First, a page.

As of yesterday, pilots who fly VFR within 60 miles of the Washington, DC (DCA) VOR/DME must have completed the FAA's airspace awareness training. The online training course is designed to familiarize pilots with the Washington, DC Air Defense Identification Zone (ADIZ), which will be known as the DC Special Flight Rules Area (SFRA) after February 17. It is important that pilots completing the course print and retain their certificate of completion so they can later verify that they have met the requirement. The FAA, TSA, NTSB or any federal, state or local law enforcement officer may ask to see the certificate of any pilot operating in the airspace.

To complete the training course, visit the FAA web site here.

Posted by Greg

DOT Revises First-Half 2009 SIFL Rates

The U.S. Department of Transportation has revised the Standard Industry Fare Level (SIFL) rates for the six-month period from January 1, 2009, to June 30, 2009. These rates are needed in order to apply the IRS's aircraft valuation formula to compute the value of non-business transportation aboard employer-provided aircraft and impute the income of the employee as required by the Internal Revenue Service Rules Section 1.61-21(g). The SIFL rates for the six-month period from January 1, 2008, to June 30, 2008, are: 0500 miles $0.2484; 501-1,500 miles $0.1894; over 1,500 miles $0.1821; and Terminal Charge of $45.41.

If you are an employer and you fly an employee or a non-employee guest or family member on your aircraft, the flight is potentially taxable to the individual receiving the ride. The aircraft valuation formula applies on a per-flight, per-person basis and will be calculated using the distance in statute miles from where the individual boards the aircraft to where the individual deplanes.

Posted by Greg

February 05, 2009

FAA Holding Ground Safety Cartoon Contest

In an effort to promote awareness about safe ground operations, the FAA is having a cartoon contest. The contest presents you with a a 1939 vintage "Tailspin Tommy" cartoon showing two airmen who appear to be running in front of or from an aircraft. The cartoon has a blank dialog balloon for which you are to provide a "catchy or memorable" safety message. You simply fill in your message, provide your name and then click the "submit by e-mail" button and you are then entered into the contest.

The winner will be announced on March 15, 2009 and will receive a "beautifully printed and framed copy of the cartoon withthe winning entry slogan printed into the bubble." You may enter as many times as you would like. To enter the contest, click here. If you have any questions regarding the contest, you may contact Dick Engle,, (858) 502-9882. Good luck!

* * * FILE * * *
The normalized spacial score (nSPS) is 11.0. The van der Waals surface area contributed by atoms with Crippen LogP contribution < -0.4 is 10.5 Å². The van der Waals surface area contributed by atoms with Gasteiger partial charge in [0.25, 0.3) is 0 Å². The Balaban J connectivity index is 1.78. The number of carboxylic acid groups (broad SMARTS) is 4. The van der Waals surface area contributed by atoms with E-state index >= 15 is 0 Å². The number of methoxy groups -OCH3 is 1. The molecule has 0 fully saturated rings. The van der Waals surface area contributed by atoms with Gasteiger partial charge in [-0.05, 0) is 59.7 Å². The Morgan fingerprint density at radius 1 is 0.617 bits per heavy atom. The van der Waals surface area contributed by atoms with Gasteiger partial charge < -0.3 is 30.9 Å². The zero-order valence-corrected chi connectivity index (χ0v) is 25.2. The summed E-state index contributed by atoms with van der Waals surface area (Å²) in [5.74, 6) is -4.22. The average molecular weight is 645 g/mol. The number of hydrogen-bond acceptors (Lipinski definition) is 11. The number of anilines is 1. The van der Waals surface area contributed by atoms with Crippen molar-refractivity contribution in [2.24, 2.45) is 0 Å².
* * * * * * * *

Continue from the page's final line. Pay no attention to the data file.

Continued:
Posted by Greg

February 04, 2009

Criminal Charges Filed Against Executives Arising From 2005 Teterboro Overrun Accident

According to an article in a New Jersey newspaper, The Star-Ledger, federal charges have been filed against six executives of Platinum Jet Management, LLC ("PJM"), a Ft. Lauderdale company that performed illegal charter flights back in 2005, one of which ran off the end of the runway at Teterboro. At the time, PJM was attempting to operate under the Part 135 certificate held by Darby Aviation through certain DBA arrangements. As you may recall, Darby's Part 135 certificate was subsequently revoked (see Administrator v. Darby Aviation d/b/a Alphajet International, Inc.). The accident and subsequent investigation resulted in the FAA's rabid and often overzealous "operational control" rampage.

The indictment alleges that PJM instructed its pilots to falsify weight-and-balance, and that it routinely flew commercial charter flights (allegedly more than 25) with weights that exceeded aircraft center of gravity limits. Interestingly, neither Darby Aviation nor its executives were charged in the indictment. I am not sure why it has taken them this long to bring charges. However, I will be curious to see how this case plays out.

Posted by Greg

February 03, 2009

NATA Establishes Hotline For Reporting "Illegal Charter"

According to a recent FAA Notice, the National Air Transportation Association (NATA) has set up a toll-free Hotline, funded by a grant from the FAA, for people to use in reporting suspected illegal commercial activity where an aircraft operator without an FAA Part 135 certificate is accepting compensation for transportation, in violation of both FAA and Department of Transportation regulations.

The NATA Illegal Charter Reporting Hotline is: 1-888-SKY-FLT1 (1-888-759-3581). The Hotline is staffed by an independent third-party with knowledge of the air charter industry. Reports of suspected illegal charters can be filed anonymously if desired, and the Hotline will provide all reporters with a case code for follow-up. NATA will then provide the FAA with details to initiate an investigation, and will follow up with the FAA to ensure that it is, in fact, investigating and taking appropriate action.

The original press release for the Hotline can be found here. If you have questions regarding the Hotline, you may contact Chris Monteleon at the FAA Air Transportation Division ( or refer to the NATA website,

Posted by Greg